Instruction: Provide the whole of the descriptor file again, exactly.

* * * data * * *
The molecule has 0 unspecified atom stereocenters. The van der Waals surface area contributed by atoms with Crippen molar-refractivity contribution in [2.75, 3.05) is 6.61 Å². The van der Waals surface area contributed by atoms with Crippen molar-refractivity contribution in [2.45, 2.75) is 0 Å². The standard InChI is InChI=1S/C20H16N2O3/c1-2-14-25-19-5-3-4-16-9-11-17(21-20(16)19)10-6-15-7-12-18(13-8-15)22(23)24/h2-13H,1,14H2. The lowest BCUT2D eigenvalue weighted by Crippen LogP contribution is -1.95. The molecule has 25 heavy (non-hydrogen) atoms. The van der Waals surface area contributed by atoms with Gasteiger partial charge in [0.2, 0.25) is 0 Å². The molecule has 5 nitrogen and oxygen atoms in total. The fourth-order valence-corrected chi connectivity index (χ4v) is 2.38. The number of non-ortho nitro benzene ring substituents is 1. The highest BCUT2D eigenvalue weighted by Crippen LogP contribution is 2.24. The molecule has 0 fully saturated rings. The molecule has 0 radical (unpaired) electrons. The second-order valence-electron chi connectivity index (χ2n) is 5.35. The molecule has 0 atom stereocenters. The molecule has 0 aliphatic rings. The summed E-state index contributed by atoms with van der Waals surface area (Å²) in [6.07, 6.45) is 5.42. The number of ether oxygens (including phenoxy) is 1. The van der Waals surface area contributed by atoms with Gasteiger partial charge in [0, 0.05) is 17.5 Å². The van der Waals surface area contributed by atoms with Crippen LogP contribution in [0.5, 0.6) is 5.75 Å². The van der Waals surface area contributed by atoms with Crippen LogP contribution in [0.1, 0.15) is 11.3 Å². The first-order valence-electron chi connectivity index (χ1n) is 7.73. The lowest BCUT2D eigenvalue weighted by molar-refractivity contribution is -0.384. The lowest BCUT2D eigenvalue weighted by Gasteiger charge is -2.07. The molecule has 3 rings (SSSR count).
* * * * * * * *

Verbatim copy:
The molecule has 0 unspecified atom stereocenters. The van der Waals surface area contributed by atoms with Crippen molar-refractivity contribution in [2.75, 3.05) is 6.61 Å². The van der Waals surface area contributed by atoms with Crippen molar-refractivity contribution in [2.45, 2.75) is 0 Å². The standard InChI is InChI=1S/C20H16N2O3/c1-2-14-25-19-5-3-4-16-9-11-17(21-20(16)19)10-6-15-7-12-18(13-8-15)22(23)24/h2-13H,1,14H2. The lowest BCUT2D eigenvalue weighted by Crippen LogP contribution is -1.95. The molecule has 25 heavy (non-hydrogen) atoms. The van der Waals surface area contributed by atoms with Gasteiger partial charge in [0.2, 0.25) is 0 Å². The molecule has 5 nitrogen and oxygen atoms in total. The fourth-order valence-corrected chi connectivity index (χ4v) is 2.38. The number of non-ortho nitro benzene ring substituents is 1. The highest BCUT2D eigenvalue weighted by Crippen LogP contribution is 2.24. The molecule has 0 fully saturated rings. The molecule has 0 radical (unpaired) electrons. The second-order valence-electron chi connectivity index (χ2n) is 5.35. The molecule has 0 atom stereocenters. The molecule has 0 aliphatic rings. The summed E-state index contributed by atoms with van der Waals surface area (Å²) in [6.07, 6.45) is 5.42. The number of ether oxygens (including phenoxy) is 1. The van der Waals surface area contributed by atoms with Gasteiger partial charge in [0, 0.05) is 17.5 Å². The van der Waals surface area contributed by atoms with Crippen LogP contribution in [0.5, 0.6) is 5.75 Å². The van der Waals surface area contributed by atoms with Crippen LogP contribution in [0.1, 0.15) is 11.3 Å². The first-order valence-electron chi connectivity index (χ1n) is 7.73. The lowest BCUT2D eigenvalue weighted by molar-refractivity contribution is -0.384. The lowest BCUT2D eigenvalue weighted by Gasteiger charge is -2.07. The molecule has 3 rings (SSSR count).